However, the doctor didn't agree this time. He stressed that I was at risk of infection because my water broke too many hours before. He wanted to start me on Pitocin. I tried to persuade him to give me antibiotics instead, but as with every bargaining, at some point, it has to come to an end. We settled. I agreed to the medication, as long as it was in low doses, to see how my baby and I would tolerate it.
An hour later, waves were getting stronger and more consistent. I kept doing the breathings I practiced. I moved and changed positions; my favorite was sitting on the toilet. But still, I tried not to stay in the same position too long, so my pelvis relaxed, and the baby started to descend.
The doctor arrived two hours later. I was sitting on the toilet when I started to feel the need to push. Then, I knew the time was close. He checked me again. "You're 8 cm now." But because my amniotic sac broke from the top, there were still some membranes at the bottom preventing me from dilating quicker. So, he proceeded to break my water from the bottom and swipe the remaining membranes. That was more painful than the whole birth. It almost broke my sacred state of concentration and calmness.
All this time, I was concentrated on my breathing; I was barely talking; I could hear the noises outside from doctors and nurses, but they didn't disturb me. Yair was next to me the whole time; he made sure nobody took me out of my state. I can tell he could understand what I was going through, and he could translate to others. I remember he said to the doctor when he asked me how I was feeling, that I was not in pain, that I was concentrated on my journey and connected with my baby, and that was the reason of my silence. I couldn't have said it better. The truth is that it was hard for me to concentrate on anything else, even what the doctor was telling me. I could hardly tolerate a few words from the outside.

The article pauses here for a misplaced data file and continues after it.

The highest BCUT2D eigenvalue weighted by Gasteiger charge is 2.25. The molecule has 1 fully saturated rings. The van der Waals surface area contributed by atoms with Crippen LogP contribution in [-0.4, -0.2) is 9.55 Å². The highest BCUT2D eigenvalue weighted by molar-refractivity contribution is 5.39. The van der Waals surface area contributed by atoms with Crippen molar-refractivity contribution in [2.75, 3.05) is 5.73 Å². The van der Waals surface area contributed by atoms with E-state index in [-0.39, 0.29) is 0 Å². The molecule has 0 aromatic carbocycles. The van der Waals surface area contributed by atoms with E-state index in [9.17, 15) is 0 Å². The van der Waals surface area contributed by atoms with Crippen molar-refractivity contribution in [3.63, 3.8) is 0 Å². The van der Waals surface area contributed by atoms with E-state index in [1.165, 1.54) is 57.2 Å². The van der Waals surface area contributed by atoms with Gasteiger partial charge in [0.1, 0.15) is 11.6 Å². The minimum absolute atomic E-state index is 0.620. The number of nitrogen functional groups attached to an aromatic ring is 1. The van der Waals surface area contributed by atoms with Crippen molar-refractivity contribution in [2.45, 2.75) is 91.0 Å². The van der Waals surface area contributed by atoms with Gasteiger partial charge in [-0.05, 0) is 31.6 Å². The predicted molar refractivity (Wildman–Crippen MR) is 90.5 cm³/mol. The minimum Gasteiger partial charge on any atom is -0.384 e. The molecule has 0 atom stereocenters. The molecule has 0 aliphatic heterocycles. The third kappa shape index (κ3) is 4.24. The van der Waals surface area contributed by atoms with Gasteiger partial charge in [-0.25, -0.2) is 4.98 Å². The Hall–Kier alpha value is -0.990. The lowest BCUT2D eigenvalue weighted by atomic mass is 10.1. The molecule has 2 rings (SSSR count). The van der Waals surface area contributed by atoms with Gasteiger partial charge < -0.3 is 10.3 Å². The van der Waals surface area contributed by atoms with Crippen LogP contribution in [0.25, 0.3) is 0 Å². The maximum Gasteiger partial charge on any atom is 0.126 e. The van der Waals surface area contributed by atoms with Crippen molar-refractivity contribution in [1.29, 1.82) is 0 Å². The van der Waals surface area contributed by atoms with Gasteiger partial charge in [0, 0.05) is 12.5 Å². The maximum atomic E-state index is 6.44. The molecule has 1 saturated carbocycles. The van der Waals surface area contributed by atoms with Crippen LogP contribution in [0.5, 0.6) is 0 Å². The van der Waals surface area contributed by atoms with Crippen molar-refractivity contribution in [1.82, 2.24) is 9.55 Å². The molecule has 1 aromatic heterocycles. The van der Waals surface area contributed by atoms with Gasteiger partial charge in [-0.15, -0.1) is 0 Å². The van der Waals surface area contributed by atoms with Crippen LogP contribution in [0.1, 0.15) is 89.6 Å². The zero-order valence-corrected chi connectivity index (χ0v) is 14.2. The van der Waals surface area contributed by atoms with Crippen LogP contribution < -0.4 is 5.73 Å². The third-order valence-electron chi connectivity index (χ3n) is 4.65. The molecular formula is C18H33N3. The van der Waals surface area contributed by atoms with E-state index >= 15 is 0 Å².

And the time was there. They asked me not to push when the nurse pointed to my baby's head. Two more pushes, and he was out. The doctor told me to stretch out my arms and catch my baby. That was the only instruction I followed instantly. I grabbed my baby and brought him straight to my breast. I hugged him, I cried, I kissed him.
For a few eternal minutes, doctors around rubbed him hard so he'd start crying. He did. He was taken to the table to examine and came back right away. That was it. The end of my baby's birth; the beginning of a new chapter. It was 8:18 pm.
I spent the whole night holding him, kissing his little head, smelling him. No words can describe becoming a mother; it's like being born again. No joy is comparable to watch such a miracle.
So this is my birth story. It might not fancy like in a pool at home, or eccentric like giving birth in a car on the way to the hospital, but it is mine, and the day I'll remember as the four happiest of my life.
I want to thank a few people who made this day wonderful as it was:
To my mother. For watching the boys and giving me her blessing before I left home.
To my boys, my true source of strength.
To my doctor and nurses for listening to all of my desires and always ask for my consent.
And most of all, to my love, who took my hand and read my mind and was my voice and at the same time, he managed to tape it all as I asked him for. Seriously, who else can coach a baseball game and a birth all in the same day?! One and a thousand times, thank you for so much.